The World woke up this morning to news of Canon’s latest flagship professional DSLR: the new Canon EOS-1D X. A full review will follow soon, but in the meantime, here are some of the highlights that this formidable new full-frame DSLR has to offer the discerning pro:
Canon EOS-1D X – key features
- 18.1 MP full frame CMOS sensor
- Up to 12fps and 14fps shooting
- 100-51200 ISO, up to H:204800
- 61 point AF system
- 100,000 pixel RGB AE metering with DIGIC 4
- Full HD 1080p EOS movie
- Dual “DIGIC 5+” processors
- Clear View II 8.11 cm (3.2”) 1040K-dot LCD
- Ethernet port
The new 61-point wide-area AF system looks particularly interesting; I was impressed enough with the EOS-1D Mark IV responsiveness in this respect, so I can’t wait to see how the upgraded system performs.
Things have been hectic recently, with a wonderful wedding shoot and a ton of camera reviews, so I have some catching up to do!
I’m very excited to announce that I’ve just started reviewing cameras for the excellent reviews site TechRadar, starting with a trio of new Canon compacts: the Canon PowerShot SX230 HS, Canon IXUS 310 HS, and the Canon PowerShot A3300 IS. Click each of the camera names to access the full review – complete with tech specs, pricing and test shots, or head over to the TechRadar camera reviews section to browse their extensive range of comprehensive reviews.
Watch this space for more news and reviews!
It’s been five long years since Pentax introduced us to their exciting plans to develop their first-ever medium format digital camera. With lots of exposure and an agonising ‘will-they-won’t-they’ debate over whether or not the camera would reach UK shores, the Pentax 645D is finally here, and I am one of the first to get my hands on a full-production sample to review.
Coming from a long line of Tough-branded compacts, the new TG-310 has high expectations to live up to.
The new rough-tough compact designed to cope with whatever life throws at it.
The versatile Canon PowerShot G11 was always going to be a tough act to follow, but Canon has proven it’s possible to create an even better advanced compact, with the release of the feature-packed G12.
Robust yet lightweight, with a weather-sealed body and similarly protected 18-55mm kit lens, the K-5 fits like a glove in the hand and is a joy to use.
Packed with high-end features, the K-5 boasts Full HD (1080p) movie recording with optional stereo input, a very good in-camera HDR mode, Live View and a great selection of more advanced features too.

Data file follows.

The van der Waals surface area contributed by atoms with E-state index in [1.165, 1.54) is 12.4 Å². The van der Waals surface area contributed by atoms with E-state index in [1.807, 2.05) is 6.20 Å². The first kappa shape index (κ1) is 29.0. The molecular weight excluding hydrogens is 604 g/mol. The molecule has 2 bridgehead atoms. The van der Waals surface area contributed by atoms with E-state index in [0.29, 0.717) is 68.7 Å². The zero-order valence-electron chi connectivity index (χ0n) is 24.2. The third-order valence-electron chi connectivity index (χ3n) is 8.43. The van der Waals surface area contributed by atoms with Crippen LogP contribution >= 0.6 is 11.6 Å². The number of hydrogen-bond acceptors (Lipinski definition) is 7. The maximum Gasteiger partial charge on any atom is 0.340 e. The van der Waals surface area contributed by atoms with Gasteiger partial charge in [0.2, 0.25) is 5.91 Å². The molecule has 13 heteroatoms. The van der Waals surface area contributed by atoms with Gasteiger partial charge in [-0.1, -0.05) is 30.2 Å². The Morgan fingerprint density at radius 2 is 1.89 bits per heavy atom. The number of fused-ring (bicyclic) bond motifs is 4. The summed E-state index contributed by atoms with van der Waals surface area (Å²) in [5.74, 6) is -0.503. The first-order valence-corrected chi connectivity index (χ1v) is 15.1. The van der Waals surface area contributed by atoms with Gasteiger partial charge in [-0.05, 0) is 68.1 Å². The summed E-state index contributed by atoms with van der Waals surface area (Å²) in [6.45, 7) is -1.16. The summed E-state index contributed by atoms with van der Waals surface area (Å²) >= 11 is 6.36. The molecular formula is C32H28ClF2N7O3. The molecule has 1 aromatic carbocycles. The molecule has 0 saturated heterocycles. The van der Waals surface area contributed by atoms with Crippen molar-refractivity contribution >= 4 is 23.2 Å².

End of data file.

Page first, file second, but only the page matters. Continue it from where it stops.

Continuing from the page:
I’m not sure why more manufacturers don’t offer the ‘more unusual’ exposure modes that Pentax stocks its mode dials with. Sensitivity Priority in particular makes perfect sense as a semi-automatic mode: you select the ISO you want and the camera chooses the aperture and shutter speed accordingly – a useful option if you’re not ready for full manual operation.
Image quality is superb under all manner of conditions – take a look at my selection of test shots to get a taste of what the K-5 can do. For my full review, in-depth ISO and white balance tests and the opportunity to scrutinise full-res images, check out issue 105 of Digital Photographer magazine.
Hot on the heels of Fujifilm’s debut of the world’s first consumer digital 3D camera last year – the W1 – the manufacturer has released the revamped W3 Real 3D camera.
Having had the pleasure of reviewing the original W1 3D camera at the time of its launch, I jumped at the chance to put the new model through its paces. The W1 – while undoubtedly a superb innovation – wasn’t quite as polished as it could be for a mainstream audience, so I was intrigued to see how Fuji had responded to the feedback received.
A full review will follow soon of this formidable piece of technology, however first impressions are very favourable indeed: Fuji has addressed just about all of the key issues I covered in my review of the W1 (Digital Photographer magazine), producing what seems so far to be a more ‘complete package’.
The new screen is one of the features that I find most impressive, really showcasing what this incredible little camera can do.I can’t disclose too much just yet, but stay tuned for further test shots and updates soon!
I’ve uploaded a few 3D test shots for you to peruse, however I’ve had to convert them in order to share them online* – you’ll need red/cyan 3D glasses (or similarly coloured Quality Street wrappers over your eyes will do the trick! Red goes over the left, cyan over the right). Note however that no glasses are required when viewing images on the back of the camera, or using a 3D TV for example.
Suffice it to say, the Fujifilm W3 Real 3D camera adds another dimension to your photography! Priced at £399, the W3 should be appearing in a store near you now! For more info visit Fujfilm’s website by clicking here.
*Images converted using StereoPhoto Maker – download yours here